Realistic animation: film’s downfall

As animation comes closer to reality, it appears that audiences are being turned off.

Bradford Paik

Until this past spring break, there were only two things that scared me in this world: narwhals and mannequins.

Narwhals, because theyâÄôre giant, albino beasts with unicorn horns. And I fear mannequins because of their eerie baldness and often disturbing usage of makeup.

Nothing else has really scared me until I recently saw the trailer for “Mars Needs Moms” while babysitting my cousins. ItâÄôs a trailer full of lifelike animations that penetrated my soul with their devilish, motionless eyes.

IâÄôve never been a huge fan of Disney animated movies âÄî Pixar films have fulfilled me quite well. But when I saw the trailer for “Mars Needs Moms,” I was frightened and slightly intrigued.

The movie demonstrated how far animation technology has come. Cartoon characters have been replaced with 3-D models. And while theyâÄôre still animated, they do capture quite a bit of the human body and nature.

But the animation in the movie also reiterated the old saying, “the devilâÄôs in the details.” Because as much as the characters look and emote like humans, itâÄôs the lack of tiny details that makes these futuristic animations creepy.

And IâÄôm not alone in this thought. You could probably guess âÄî for a number of good reasons âÄî that the movie flopped in theaters. The movieâÄôs budget was $150 million. It has only grossed $36 million globally.

Maybe it was a bad storyline or the fading attraction of 3-D movies. But some postulate that the nearness to human likeness was the downfall of this movie.

This is where the theory of the “uncanny valley” comes into play. The theory states that as objects âÄî animations, robots, puppets, etc. âÄî become more humanlike, we, as observers, will become repulsed.

And the “uncanny valley” is just that. ItâÄôs a valley. If you were to traverse it from one side to the other, you would start in a land of stuffed animals and puppets, pass through a gorge of zombies and corpses and finally climb up toward actual human life.

The “uncanny valley” is why audiences find characters from “Toy Story” âÄî toys with human traits âÄî endearing and cute. But as animations become more humanlike âÄî such as in “The Polar Express” and “Mars Needs Moms” âÄî moviegoers actually begin to notice how “unhuman” the characters are.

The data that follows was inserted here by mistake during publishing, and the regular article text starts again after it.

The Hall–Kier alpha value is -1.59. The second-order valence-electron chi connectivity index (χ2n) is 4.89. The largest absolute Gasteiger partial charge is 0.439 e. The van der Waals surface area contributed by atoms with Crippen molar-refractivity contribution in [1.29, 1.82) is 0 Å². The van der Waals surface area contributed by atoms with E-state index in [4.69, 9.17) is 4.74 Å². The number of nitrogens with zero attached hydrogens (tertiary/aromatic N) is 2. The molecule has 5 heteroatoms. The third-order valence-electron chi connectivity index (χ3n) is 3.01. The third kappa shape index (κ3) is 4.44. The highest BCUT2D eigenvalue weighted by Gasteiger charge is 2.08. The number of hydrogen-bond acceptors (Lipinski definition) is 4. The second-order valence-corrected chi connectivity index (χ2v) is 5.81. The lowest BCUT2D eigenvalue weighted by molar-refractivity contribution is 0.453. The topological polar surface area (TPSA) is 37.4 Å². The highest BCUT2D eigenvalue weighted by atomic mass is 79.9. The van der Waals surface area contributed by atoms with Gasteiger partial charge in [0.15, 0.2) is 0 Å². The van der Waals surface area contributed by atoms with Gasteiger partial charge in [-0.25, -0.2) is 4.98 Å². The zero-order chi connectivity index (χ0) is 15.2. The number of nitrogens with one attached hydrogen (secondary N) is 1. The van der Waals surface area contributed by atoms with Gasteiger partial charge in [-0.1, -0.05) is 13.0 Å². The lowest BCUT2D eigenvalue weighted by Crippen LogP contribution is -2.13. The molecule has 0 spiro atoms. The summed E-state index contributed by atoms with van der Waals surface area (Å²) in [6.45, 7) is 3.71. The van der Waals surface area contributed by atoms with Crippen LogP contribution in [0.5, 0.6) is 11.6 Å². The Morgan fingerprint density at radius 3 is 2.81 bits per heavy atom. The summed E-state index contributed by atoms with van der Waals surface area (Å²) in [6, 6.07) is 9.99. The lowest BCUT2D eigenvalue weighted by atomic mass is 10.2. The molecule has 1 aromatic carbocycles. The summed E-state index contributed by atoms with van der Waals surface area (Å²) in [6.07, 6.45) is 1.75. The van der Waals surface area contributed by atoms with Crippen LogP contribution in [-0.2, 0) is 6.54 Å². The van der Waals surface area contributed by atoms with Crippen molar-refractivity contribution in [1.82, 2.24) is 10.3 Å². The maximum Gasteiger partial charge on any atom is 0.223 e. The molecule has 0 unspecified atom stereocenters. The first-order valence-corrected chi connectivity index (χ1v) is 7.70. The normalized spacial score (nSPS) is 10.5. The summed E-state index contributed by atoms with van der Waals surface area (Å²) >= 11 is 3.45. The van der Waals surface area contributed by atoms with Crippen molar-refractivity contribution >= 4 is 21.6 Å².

“People always comment on things feeling strangely dead around the eyes,” explained Chuck Sheetz, a professor at the University of California-Los Angeles and animation director of “The Simpsons.” “If it gets too literal, it starts to feel false or has a strange effect.”

This near-realistic animation also brings about a deeper question: Would our human psyche ever allow us to accept a human animation as real?

Simply put: no.

“Subconsciously you know what youâÄôre looking at isnâÄôt quite right,” said Greg Philyaw, business development director at Giant Studios, who helped with capturing of movement for “Avatar.”

Maybe itâÄôs the shiny skin or unresponsive faces. But just like a prosthetic arm doesnâÄôt fool anyone, a lifelike animation doesnâÄôt either, because deep down, we know itâÄôs not real.

Sure, there might be a point where animation comes close to capturing real life. Audiences at that point might even be fooled.

But in a world where cartoon character-driven movies have been constantly capturing the hearts of children, why do we need to navigate this valley of ungodly sights?

This valley has already been bridged. The canon of films created in the past century has created timeless animated and real-life classics without the aid of high-tech animation. It seems that film companies and filmmakers are pursuing new avenues just to make more money.

IâÄôm hoping they all end up flopping so that I can stop being frightened when I take my cousins to see movies.

 

Bradford Paik welcomes comments at [email protected].